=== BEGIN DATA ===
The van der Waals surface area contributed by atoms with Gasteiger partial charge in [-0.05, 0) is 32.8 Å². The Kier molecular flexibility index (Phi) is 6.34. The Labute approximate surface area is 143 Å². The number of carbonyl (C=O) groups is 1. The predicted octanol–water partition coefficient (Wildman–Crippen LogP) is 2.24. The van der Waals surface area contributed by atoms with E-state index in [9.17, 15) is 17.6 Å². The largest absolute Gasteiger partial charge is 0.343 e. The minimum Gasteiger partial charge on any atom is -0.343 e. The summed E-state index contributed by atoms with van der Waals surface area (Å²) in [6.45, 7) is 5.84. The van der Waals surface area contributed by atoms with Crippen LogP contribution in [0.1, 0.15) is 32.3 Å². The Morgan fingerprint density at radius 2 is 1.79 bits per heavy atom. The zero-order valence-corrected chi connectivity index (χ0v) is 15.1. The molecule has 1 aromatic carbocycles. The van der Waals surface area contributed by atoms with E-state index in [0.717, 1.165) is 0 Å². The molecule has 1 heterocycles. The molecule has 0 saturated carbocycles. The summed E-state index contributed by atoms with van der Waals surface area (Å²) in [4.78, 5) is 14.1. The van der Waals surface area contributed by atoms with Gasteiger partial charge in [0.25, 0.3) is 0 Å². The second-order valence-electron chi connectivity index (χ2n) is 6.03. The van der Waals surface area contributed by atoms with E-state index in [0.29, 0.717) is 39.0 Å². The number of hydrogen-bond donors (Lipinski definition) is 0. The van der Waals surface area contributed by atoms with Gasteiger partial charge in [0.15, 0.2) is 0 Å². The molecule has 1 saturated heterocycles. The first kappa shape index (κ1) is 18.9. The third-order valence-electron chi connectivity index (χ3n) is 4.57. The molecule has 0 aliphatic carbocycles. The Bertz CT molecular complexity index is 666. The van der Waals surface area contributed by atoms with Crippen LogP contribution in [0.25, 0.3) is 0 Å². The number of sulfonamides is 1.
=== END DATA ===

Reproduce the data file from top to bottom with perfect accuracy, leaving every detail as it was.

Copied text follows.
The van der Waals surface area contributed by atoms with Gasteiger partial charge in [-0.05, 0) is 32.8 Å². The Kier molecular flexibility index (Phi) is 6.34. The Labute approximate surface area is 143 Å². The number of carbonyl (C=O) groups is 1. The predicted octanol–water partition coefficient (Wildman–Crippen LogP) is 2.24. The van der Waals surface area contributed by atoms with E-state index in [9.17, 15) is 17.6 Å². The largest absolute Gasteiger partial charge is 0.343 e. The minimum Gasteiger partial charge on any atom is -0.343 e. The summed E-state index contributed by atoms with van der Waals surface area (Å²) in [6.45, 7) is 5.84. The van der Waals surface area contributed by atoms with Crippen LogP contribution in [0.1, 0.15) is 32.3 Å². The Morgan fingerprint density at radius 2 is 1.79 bits per heavy atom. The zero-order valence-corrected chi connectivity index (χ0v) is 15.1. The molecule has 1 aromatic carbocycles. The van der Waals surface area contributed by atoms with E-state index in [0.717, 1.165) is 0 Å². The molecule has 1 heterocycles. The molecule has 0 saturated carbocycles. The summed E-state index contributed by atoms with van der Waals surface area (Å²) in [4.78, 5) is 14.1. The van der Waals surface area contributed by atoms with Gasteiger partial charge in [0.25, 0.3) is 0 Å². The second-order valence-electron chi connectivity index (χ2n) is 6.03. The van der Waals surface area contributed by atoms with E-state index in [0.29, 0.717) is 39.0 Å². The number of hydrogen-bond donors (Lipinski definition) is 0. The van der Waals surface area contributed by atoms with Gasteiger partial charge in [0.15, 0.2) is 0 Å². The molecule has 1 saturated heterocycles. The first kappa shape index (κ1) is 18.9. The third-order valence-electron chi connectivity index (χ3n) is 4.57. The molecule has 0 aliphatic carbocycles. The Bertz CT molecular complexity index is 666. The van der Waals surface area contributed by atoms with Crippen LogP contribution in [0.25, 0.3) is 0 Å². The number of sulfonamides is 1.